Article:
People used to call my mom The Baby Whisperer. If there was a baby in the room, you could pretty much guarantee that she was holding it. Nothing brought her joy like news of a newborn, and she regularly called family and friends to report the latest local births, along with names and weights. She shopped excessively for baby clothes and had a full arsenal of gifts ready for baby showers. My two sisters and I often heard laments about the fact that all her friends had several grandchildren, while she had only one. So when I called her with my own news that I was pregnant, she was ecstatic.
My mom lived two provinces away in Steinbach, Manitoba, and by the time I was halfway through my second trimester, packages with cards and newborn outfits started to arrive regularly by mail to my home in Calgary. Bags of baby gifts and supplies were delivered at visits. Daily calls about how I was feeling became the norm. When my son, Santiago, was born, I still remember listening to my mom’s voicemail at the hospital. “Thank you for making me the proudest grandma in the world,” she choked out, her voice thick with emotion.
Every parent can relate to the fog of the first few months with a baby. For me, the fog seemed to last longer than it did for most. Six months in, I still felt undone. My son had severe colic. When he wasn’t nursing or being walked in his stroller, he was crying. He slept next to me and woke up just often enough to make sure I never slept for more than two consecutive hours. My mom flew out for visits when she could and she called every day. While I staggered around the city with the stroller, downing double shots of espresso, those calls became something that I depended on—though, through the fatigue, I didn’t even realize it. She knew exactly how much my son weighed, what size of clothes he was wearing, when he was due for a check-up or vaccination, and what developmental milestones he was about to reach. While not always a physical presence, she was there for me. I guess I assumed she always would be.
I still remember the day painfully. Santiago was nine months old and his colic had finally subsided. We were picnicking with friends and their baby boy when I got a call from my sister telling me that my mom wasn’t feeling well and my dad was taking her to the hospital. I was concerned, of course, but given her flu-like symptoms, I didn’t fear the worst. I had just spoken with her the day before and she was bubbly as usual, peppering me with questions about the baby and begging me to send more pictures for her brag book. But things declined quickly. My mom had sepsis and when she was helicoptered to a hospital in a bigger city, my sisters delivered the shocking news that they didn’t expect her to live. While my husband organized flights, I paced the room. I screamed and I cried, and Santiago cried too. The doctors kept my mom on life support until we arrived. We went straight from the airport to the hospital, where we left our son with my aunt and went up to the ICU to say goodbye to my mom.
The days immediately following her death felt like a blur. I would go from feeling complete numbness to extreme grief. Every time I burst into tears, Santiago would follow suit and my husband or a family member would take him into another room to distract him. He clung to me, and I worried that my sadness was affecting him. I found it difficult to take care of him when I could barely function myself. On one of those days, a package arrived by mail for my mom—it was one I had sent containing the much-requested brag book pictures. Something about it hit hard and I completely broke down. Perhaps I realized that not only was my mother gone, but also Santiago’s grandmother.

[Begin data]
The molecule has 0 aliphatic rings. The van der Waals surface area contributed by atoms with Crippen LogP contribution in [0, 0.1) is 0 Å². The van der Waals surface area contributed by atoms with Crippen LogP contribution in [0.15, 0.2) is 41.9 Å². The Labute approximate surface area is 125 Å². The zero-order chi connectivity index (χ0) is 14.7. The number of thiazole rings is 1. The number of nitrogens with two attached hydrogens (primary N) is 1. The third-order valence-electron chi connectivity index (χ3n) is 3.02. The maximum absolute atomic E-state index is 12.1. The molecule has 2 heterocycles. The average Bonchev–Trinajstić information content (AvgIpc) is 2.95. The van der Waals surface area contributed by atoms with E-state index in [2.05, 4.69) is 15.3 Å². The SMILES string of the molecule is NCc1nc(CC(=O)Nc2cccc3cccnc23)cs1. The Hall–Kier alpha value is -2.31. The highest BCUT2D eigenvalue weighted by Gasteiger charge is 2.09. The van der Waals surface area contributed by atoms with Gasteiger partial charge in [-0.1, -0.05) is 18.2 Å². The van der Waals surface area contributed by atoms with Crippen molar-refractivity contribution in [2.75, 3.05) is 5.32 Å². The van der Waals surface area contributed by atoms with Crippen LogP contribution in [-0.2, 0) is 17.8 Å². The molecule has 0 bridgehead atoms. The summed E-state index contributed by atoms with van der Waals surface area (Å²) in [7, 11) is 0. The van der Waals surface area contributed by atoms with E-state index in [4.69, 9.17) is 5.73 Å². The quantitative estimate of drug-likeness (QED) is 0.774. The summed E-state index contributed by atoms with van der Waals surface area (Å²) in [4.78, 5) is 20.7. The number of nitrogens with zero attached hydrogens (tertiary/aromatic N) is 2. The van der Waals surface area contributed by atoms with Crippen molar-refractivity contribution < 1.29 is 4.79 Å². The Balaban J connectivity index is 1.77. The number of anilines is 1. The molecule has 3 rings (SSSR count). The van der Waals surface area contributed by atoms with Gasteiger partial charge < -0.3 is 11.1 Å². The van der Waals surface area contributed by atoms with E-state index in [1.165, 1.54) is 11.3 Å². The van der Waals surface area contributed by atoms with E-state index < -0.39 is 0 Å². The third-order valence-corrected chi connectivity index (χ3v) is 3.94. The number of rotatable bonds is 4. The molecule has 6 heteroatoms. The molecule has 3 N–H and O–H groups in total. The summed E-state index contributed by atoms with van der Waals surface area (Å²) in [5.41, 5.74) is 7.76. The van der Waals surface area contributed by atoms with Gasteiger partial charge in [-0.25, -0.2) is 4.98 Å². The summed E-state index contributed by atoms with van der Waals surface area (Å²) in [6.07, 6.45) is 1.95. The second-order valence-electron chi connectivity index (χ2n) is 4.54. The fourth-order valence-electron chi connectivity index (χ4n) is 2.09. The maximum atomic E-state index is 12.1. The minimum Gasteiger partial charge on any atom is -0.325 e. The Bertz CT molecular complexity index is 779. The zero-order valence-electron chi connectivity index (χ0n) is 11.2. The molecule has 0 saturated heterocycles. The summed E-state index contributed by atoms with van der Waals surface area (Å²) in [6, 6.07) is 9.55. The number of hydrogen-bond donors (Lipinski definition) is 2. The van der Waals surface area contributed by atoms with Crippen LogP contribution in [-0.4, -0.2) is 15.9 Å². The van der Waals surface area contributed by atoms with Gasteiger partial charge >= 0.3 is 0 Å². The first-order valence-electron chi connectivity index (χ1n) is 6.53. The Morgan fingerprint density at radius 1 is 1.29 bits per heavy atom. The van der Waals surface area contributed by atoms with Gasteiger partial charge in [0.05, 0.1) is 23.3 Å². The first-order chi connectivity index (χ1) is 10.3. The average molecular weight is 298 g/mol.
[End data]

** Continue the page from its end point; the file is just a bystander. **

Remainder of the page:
I thought those first horrible weeks would be the worst of it, but after flying back to Calgary I realized I had only started to feel the loss. Gone were the daily phone calls. I missed all the questions about the minute details of our days and the progress my baby had made. I had to keep notes about his weight. When I found myself in tears after dropping Santiago off for his first day at daycare, my first instinct was to call my mom. I felt alone, orphaned. As reality set in, it dawned on me that since my in-laws lived on another continent, Santiago would be growing up without regular access to a grandma.
At Santiago’s first birthday, my mom’s absence was palpable. She had been planning her trip and his gifts six months in advance. At his first Christmas concert, I jealously looked around at all of the grandparents. I’m sad about the things Santiago will never know he’s missing. He will never get to bake her famous bread with her and she’ll never get to teach him to play the piano. She won’t attend his recitals, sports games or graduations.
It has been almost a year since my mom passed away. I still miss her every day. I tear up whenever I see a child with a mom and grandmother at the park or walking down the street. While I know I can never replace her, I have reached out to others to fill the void. Joining a group therapy program for people who have lost a parent has been immensely helpful. My sisters have stepped in with regular calls and texts about how Santiago is doing. They may not keep track of his progress with the militant fervour that my mom did, but they care and they ask. They send or deliver packages for him on holidays or just because, like she used to.
As for my son, he has grown into a joyful toddler. Today his teary outbursts are more likely linked to not getting an ice cream cone than to grief. As he outgrows the last of the clothes his grandma bought him, I keep looking for ways to keep her in his life. I talk about her, I sing the songs she used to sing to me, and I show him pictures of her. I may not be a baby whisperer, but showing my child love is what matters most to me, and that’s my mother’s legacy.
This article was originally published online in August 2017.